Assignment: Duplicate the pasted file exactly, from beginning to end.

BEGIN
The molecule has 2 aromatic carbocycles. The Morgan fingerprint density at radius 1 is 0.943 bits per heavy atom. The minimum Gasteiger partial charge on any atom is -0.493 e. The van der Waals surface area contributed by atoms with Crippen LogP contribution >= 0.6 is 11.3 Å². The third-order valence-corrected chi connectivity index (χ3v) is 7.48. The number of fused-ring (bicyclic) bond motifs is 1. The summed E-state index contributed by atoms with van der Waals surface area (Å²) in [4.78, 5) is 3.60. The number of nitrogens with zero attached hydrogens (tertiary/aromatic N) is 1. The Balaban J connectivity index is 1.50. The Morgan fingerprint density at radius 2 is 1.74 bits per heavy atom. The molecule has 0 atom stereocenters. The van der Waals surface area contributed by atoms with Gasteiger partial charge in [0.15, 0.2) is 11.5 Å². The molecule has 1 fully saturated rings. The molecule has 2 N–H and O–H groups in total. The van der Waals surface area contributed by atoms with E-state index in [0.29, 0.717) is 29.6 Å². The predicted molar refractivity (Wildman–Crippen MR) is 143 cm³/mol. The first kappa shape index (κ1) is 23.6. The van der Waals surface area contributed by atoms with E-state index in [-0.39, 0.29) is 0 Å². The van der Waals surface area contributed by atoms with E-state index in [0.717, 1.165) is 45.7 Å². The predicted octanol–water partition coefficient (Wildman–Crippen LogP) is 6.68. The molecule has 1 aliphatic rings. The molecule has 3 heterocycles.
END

The molecule has 2 aromatic carbocycles. The Morgan fingerprint density at radius 1 is 0.943 bits per heavy atom. The minimum Gasteiger partial charge on any atom is -0.493 e. The van der Waals surface area contributed by atoms with Crippen LogP contribution >= 0.6 is 11.3 Å². The third-order valence-corrected chi connectivity index (χ3v) is 7.48. The number of fused-ring (bicyclic) bond motifs is 1. The summed E-state index contributed by atoms with van der Waals surface area (Å²) in [4.78, 5) is 3.60. The number of nitrogens with zero attached hydrogens (tertiary/aromatic N) is 1. The Balaban J connectivity index is 1.50. The Morgan fingerprint density at radius 2 is 1.74 bits per heavy atom. The molecule has 0 atom stereocenters. The van der Waals surface area contributed by atoms with Gasteiger partial charge in [0.15, 0.2) is 11.5 Å². The molecule has 1 fully saturated rings. The molecule has 2 N–H and O–H groups in total. The van der Waals surface area contributed by atoms with E-state index in [0.29, 0.717) is 29.6 Å². The predicted molar refractivity (Wildman–Crippen MR) is 143 cm³/mol. The first kappa shape index (κ1) is 23.6. The van der Waals surface area contributed by atoms with E-state index in [-0.39, 0.29) is 0 Å². The van der Waals surface area contributed by atoms with E-state index in [0.717, 1.165) is 45.7 Å². The predicted octanol–water partition coefficient (Wildman–Crippen LogP) is 6.68. The molecule has 1 aliphatic rings. The molecule has 3 heterocycles.